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Antonio VIVALDI (1678-1741)
Bassoon Concerto in E flat, RV 483 [7:45]
Oboe Concerto in A minor, RV 461 [9:09]
Bassoon Concerto in G, RV 493 [8:26]
Oboe Concerto in D, RV 453 [8:20]
Bassoon concerto in E minor, RV 484 [10:49]
Oboe Concerto in F, RV 457 [10:12]
Concerto in G for Oboe and Bassoon, RV 545 [9:32]
Simon Fuchs (oboe)
Matthias Racz (bassoon)
Kurpfälzisches Kammerorchester Mannheim/Johannes Schlaefli
rec. 8-11 December 2015, Kleine Audioweit, Sandhausen, Germany.
CD stereo layer reviewed
ARS PRODUCTION ARS38208 SACD [64:53]

What is it about Vivaldi’s music that brings out so much life and vitality from musicians and recording engineers alike? This selection of Vivaldi oboe and bassoon concertos is certainly no exception. The playing by this Mannheim-based group, who appear to use modern instruments, is absolutely first rate and the recorded sound gloriously full-bodied, balancing the instruments of oboist Simon Fuchs and bassoonist Matthias Racz and the 16-member ensemble to perfection. To take a single track as an example, the finale of RV 461 trips along with delightfully mischievous playfulness, the lute of Emanuele Forni giving it an almost jazz-like vigour, and all of this is caught in bright, vivid sound.

Johannes Schlaefli keeps the tempi brisk – indeed, that RV 461 movement is certainly more of a Vivace than the stipulated Allegro – and while this makes for some wonderfully energetic playing and displays to the full the collective virtuosity of the players, after a time it does begin to wear a little thin; the finale of RV 484 has an almost manic energy about it. While no Vivaldi concerto movement is so long that it can ever be said to pall on the ears, such unflagging cheerfulness does becomes vaguely irritating after a while. How welcome, therefore, that Schlaefli takes Vivaldi at his word with the Allegro non molto first movement of RV 457. In the slow movements, he again aims for the brisk, business-like approach, avoiding any sense of wallowing in Vivaldi’s often enticing melodies, and highlighting the frequent use of driving bass figures. There is, however, no discernible difference between the stepping bass of RV 493’s Largo, RV 457’s Andante or RV 461’s Larghetto; tempo indications may all be subjective, but some character difference would seem to be in order to distinguish between these slow movements.

Tempi aside, Schlaefli’s interpretations are mercifully free from idiosyncrasies, and I particularly admire his elegant shaping of phrases in the tuttis and the way in which he uses them so effectively to pave the way for the entries of the soloists. Continuo playing, shared between Forni’s lute and the harpsichord of Martin Zimmermann, is delightfully discreet, rarely impinging on the performance other than to give it feeling of engine-room support. Bass lines are always nimble and fleet-footed – I particularly like the delicacy with which the bass and celli introduce the first movement of RV 453.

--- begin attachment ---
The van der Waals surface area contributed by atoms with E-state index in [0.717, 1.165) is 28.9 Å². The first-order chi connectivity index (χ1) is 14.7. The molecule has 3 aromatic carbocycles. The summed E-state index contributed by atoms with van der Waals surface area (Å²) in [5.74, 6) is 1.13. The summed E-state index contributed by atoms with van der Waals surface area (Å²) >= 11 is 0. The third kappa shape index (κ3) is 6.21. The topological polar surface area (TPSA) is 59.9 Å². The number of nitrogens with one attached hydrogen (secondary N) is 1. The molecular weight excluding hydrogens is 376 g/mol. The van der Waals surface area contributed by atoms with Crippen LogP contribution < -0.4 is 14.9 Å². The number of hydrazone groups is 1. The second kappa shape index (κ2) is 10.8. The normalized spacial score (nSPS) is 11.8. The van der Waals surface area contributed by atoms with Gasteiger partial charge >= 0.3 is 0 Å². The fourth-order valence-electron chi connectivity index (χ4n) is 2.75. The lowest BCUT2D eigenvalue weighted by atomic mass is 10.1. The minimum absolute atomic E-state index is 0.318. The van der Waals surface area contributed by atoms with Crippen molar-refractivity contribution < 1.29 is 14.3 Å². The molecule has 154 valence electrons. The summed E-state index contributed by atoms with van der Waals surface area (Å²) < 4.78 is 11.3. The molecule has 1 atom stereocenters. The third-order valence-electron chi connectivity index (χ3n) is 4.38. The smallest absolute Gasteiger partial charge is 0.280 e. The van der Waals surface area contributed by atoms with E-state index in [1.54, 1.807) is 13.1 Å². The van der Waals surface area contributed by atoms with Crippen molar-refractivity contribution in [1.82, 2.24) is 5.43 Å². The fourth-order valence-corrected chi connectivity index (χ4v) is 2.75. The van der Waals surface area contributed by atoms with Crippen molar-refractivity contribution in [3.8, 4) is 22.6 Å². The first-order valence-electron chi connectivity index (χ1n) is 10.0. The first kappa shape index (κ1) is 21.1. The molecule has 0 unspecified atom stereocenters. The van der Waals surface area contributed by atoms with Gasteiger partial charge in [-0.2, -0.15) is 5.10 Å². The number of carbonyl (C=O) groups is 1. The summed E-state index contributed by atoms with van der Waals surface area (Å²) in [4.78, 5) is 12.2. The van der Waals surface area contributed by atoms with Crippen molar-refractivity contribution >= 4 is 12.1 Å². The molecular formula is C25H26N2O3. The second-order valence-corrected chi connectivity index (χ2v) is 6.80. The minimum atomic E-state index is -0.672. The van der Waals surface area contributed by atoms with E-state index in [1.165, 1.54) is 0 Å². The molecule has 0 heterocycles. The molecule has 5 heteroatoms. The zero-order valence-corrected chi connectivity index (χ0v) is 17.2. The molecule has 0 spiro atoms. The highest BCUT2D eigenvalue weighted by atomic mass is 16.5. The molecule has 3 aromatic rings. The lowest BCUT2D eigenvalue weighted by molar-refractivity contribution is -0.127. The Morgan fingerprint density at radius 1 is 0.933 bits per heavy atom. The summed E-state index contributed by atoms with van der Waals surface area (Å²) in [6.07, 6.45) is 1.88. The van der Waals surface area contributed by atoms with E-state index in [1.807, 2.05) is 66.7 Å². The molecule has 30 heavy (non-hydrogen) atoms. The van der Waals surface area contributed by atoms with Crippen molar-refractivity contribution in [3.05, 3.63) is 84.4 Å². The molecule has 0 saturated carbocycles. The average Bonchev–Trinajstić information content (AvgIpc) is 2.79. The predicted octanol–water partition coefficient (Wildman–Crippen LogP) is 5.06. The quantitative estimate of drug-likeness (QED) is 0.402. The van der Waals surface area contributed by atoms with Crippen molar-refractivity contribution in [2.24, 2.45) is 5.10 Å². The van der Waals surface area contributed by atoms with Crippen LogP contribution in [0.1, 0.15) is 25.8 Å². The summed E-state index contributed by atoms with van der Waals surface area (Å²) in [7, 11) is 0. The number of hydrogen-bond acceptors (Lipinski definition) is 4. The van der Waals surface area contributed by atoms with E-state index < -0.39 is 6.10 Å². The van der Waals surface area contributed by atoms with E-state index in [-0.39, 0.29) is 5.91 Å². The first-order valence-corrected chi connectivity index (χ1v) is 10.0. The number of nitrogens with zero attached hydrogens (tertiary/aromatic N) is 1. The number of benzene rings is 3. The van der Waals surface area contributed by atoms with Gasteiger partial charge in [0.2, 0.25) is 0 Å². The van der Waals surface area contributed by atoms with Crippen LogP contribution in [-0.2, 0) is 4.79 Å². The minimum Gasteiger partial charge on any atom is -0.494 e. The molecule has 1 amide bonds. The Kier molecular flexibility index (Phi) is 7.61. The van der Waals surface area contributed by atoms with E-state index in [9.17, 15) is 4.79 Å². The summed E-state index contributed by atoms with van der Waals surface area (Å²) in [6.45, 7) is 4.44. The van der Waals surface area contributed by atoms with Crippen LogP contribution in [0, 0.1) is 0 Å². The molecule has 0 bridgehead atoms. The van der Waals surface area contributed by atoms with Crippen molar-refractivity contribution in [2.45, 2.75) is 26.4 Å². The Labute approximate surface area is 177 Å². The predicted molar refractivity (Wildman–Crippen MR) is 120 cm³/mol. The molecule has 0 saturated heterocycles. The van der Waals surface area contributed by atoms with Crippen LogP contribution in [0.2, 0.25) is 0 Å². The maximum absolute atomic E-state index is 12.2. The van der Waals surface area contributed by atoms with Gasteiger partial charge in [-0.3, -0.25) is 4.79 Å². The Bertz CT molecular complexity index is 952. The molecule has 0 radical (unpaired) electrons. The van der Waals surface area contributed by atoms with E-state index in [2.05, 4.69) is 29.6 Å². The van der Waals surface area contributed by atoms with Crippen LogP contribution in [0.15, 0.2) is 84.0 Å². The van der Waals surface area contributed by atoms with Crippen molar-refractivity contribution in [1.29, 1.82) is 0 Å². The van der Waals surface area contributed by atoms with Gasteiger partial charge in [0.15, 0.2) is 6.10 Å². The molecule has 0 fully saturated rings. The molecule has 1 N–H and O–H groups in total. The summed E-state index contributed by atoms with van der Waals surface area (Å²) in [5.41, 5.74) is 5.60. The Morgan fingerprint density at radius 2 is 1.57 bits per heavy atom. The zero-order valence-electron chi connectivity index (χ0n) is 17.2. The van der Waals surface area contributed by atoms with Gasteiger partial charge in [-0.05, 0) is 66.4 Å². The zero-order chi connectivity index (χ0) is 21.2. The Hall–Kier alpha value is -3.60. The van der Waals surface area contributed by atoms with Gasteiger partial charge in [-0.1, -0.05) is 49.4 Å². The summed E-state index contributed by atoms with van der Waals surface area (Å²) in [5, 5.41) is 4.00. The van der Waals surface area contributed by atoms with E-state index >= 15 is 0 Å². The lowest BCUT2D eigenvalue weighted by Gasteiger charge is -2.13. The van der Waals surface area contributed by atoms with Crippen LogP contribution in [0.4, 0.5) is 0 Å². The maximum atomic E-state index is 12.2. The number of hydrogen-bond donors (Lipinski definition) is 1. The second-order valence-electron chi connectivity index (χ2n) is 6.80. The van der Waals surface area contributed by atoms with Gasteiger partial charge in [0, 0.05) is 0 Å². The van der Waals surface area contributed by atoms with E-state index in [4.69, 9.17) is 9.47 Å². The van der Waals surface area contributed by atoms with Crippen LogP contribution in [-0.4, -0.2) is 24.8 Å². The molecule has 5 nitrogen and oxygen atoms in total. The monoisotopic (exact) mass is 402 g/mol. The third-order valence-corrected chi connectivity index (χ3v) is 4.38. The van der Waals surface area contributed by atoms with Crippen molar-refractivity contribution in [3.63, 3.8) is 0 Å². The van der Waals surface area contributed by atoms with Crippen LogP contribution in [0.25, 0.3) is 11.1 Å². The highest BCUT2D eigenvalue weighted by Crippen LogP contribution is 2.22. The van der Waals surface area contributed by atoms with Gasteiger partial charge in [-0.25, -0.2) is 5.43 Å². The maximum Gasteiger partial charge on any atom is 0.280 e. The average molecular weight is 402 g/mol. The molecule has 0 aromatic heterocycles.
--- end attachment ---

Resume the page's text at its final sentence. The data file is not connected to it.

The bassoon concertos are particularly well represented in the catalogues, but Matthias Racz is a serious contender with some tremendously agile and articulate playing giving vent to a strongly stylish interpretation. His virtuosity is best displayed in a bubblingly effervescent account of the opening movement of RV 484 with its sudden and unexpected changes of direction and its leaping across the instrument’s range. Simon Fuchs is a very polished and often smooth player, agile and nimble in the Allegro movements and richly lyrical in the slow ones. His beautifully moulded line in the slow movement of RV 453 is so beautifully contoured that has all the allure of a gentle bed-time story.

The disc ends with one of Vivaldi’s double concertos, bringing together the two opposite ends of the woodwind spectrum. In the first movement Fuchs and Racz are left to indulge in their dialogue passages unsupported by even the slightest of nudges from the continuo, while in the central Largo the oboe describes a florid melody with gentle touches from the continuo and an elegant counterpoint from the bassoon. The concerto ends with a typically breathless romp which, at Schlaefli’s very fast speed, tests virtuosity to its extremes. Both Fuchs and Racz pass the test with flying colours as does the ever-alert orchestra.

Marc Rochester

 

 




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